What Time Do The Florida Primary Polls Close? The Sunshine State Has Specific Rules

Next week, Florida will cast its vote in the Democratic and Republican primary. Florida, like Ohio, is a winner-take-all state that's worth tons of delegates, giving it outsized importance in the primaries. If you're living in the Sunshine State and you plan to vote, you may be wondering what time the polls close in Florida. So: Polls in Florida close at 7:00pm local time. No matter what time zone you're in (Florida spans two), the polls will open at 7:00am, and if you're in line at the polling station as of 7:00pm, you'll be eligible to vote. Bring a picture ID with a signature, although per Florida law, you'll still be allowed to cast a provisional vote even if you forget to bring identification.

If you're a Floridian, you may hold the fate of Marco Rubio's presidential candidacy in your hands when you head to the polls. Whatever chances he still has of becoming the Republican nominee depend on him winning his home state, because he's way behind in delegates and time is running out. Florida is a winner-take-all state worth 99 delegates, and while winning every one of them still wouldn't get Rubio out of the delegate hole he's in, it would at least give his campaign a last-minute reprieve and, possibly, a chance to mount a comeback of truly outstanding proportions.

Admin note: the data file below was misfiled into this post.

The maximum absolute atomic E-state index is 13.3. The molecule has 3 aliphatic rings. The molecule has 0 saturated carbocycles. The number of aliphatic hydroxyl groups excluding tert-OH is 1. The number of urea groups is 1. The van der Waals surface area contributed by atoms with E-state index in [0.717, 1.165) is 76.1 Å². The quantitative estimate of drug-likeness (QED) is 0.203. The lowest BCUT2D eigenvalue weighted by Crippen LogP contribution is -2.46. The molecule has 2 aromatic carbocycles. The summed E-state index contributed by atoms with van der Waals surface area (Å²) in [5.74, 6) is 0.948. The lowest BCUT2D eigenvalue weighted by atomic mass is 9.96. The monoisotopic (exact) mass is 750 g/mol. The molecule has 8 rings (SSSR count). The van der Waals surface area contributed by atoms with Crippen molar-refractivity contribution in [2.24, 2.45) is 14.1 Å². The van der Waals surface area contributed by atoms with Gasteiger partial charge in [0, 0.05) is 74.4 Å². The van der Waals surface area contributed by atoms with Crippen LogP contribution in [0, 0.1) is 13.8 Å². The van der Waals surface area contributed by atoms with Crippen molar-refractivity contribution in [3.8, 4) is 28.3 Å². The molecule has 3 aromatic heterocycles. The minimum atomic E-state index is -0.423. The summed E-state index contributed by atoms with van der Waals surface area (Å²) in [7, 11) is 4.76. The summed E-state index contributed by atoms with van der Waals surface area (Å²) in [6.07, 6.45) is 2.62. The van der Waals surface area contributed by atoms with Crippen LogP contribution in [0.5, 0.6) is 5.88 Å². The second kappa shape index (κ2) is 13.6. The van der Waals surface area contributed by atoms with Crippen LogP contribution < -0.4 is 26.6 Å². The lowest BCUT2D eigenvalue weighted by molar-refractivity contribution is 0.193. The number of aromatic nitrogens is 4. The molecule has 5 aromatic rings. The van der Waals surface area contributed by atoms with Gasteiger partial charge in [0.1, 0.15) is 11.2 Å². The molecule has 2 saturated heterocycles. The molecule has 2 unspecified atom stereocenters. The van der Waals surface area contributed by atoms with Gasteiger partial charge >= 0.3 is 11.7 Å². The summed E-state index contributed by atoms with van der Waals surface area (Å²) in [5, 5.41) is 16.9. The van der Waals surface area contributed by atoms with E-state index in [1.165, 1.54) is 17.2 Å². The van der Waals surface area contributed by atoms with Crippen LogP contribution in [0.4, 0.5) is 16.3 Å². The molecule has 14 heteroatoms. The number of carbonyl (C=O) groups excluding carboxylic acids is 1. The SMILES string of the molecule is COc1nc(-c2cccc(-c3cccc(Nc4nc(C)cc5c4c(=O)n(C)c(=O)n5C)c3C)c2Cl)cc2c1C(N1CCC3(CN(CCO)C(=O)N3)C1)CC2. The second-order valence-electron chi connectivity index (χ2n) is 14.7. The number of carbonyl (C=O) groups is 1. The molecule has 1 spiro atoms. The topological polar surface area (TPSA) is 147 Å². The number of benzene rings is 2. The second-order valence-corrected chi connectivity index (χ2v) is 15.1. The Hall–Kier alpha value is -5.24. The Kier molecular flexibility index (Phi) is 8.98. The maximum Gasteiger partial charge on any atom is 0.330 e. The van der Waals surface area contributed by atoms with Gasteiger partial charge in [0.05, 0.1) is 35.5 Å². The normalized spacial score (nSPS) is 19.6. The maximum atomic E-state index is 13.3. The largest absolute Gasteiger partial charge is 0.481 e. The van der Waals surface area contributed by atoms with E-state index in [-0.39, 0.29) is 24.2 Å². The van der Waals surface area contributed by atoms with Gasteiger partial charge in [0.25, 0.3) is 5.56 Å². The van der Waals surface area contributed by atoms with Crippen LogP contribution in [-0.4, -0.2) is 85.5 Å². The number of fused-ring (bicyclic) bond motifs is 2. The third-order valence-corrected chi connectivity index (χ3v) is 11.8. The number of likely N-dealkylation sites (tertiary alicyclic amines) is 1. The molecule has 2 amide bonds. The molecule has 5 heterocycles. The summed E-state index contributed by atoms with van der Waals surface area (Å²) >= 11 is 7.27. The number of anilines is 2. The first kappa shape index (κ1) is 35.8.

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Still, it's hard to see anybody but Trump winning the nomination at this point, and it's even harder to imagine Rubio being the one to do it. Despite spending over 6 million in the state he represents in the Senate, he's been trailing Trump by double digits for months, and given his record in this race so far, there's little reason to expect that Rubio will come from behind in the polls at the last minute and overtake Trump.

That's not to say it would be entirely useless. At best, a Rubio win in Florida would allow him to retain some modicum of status and respect in his home state, which could come in handy if he wants to run for statewide office again after 2016. He already declined to run for reelection to the Senate (whoops), but there's an open governor's race in 2018.

A victory for Rubio in Florida isn't likely. But if Rubio does have a chance to resuscitate his fledgling campaign — and he probably doesn't — it runs right through Florida.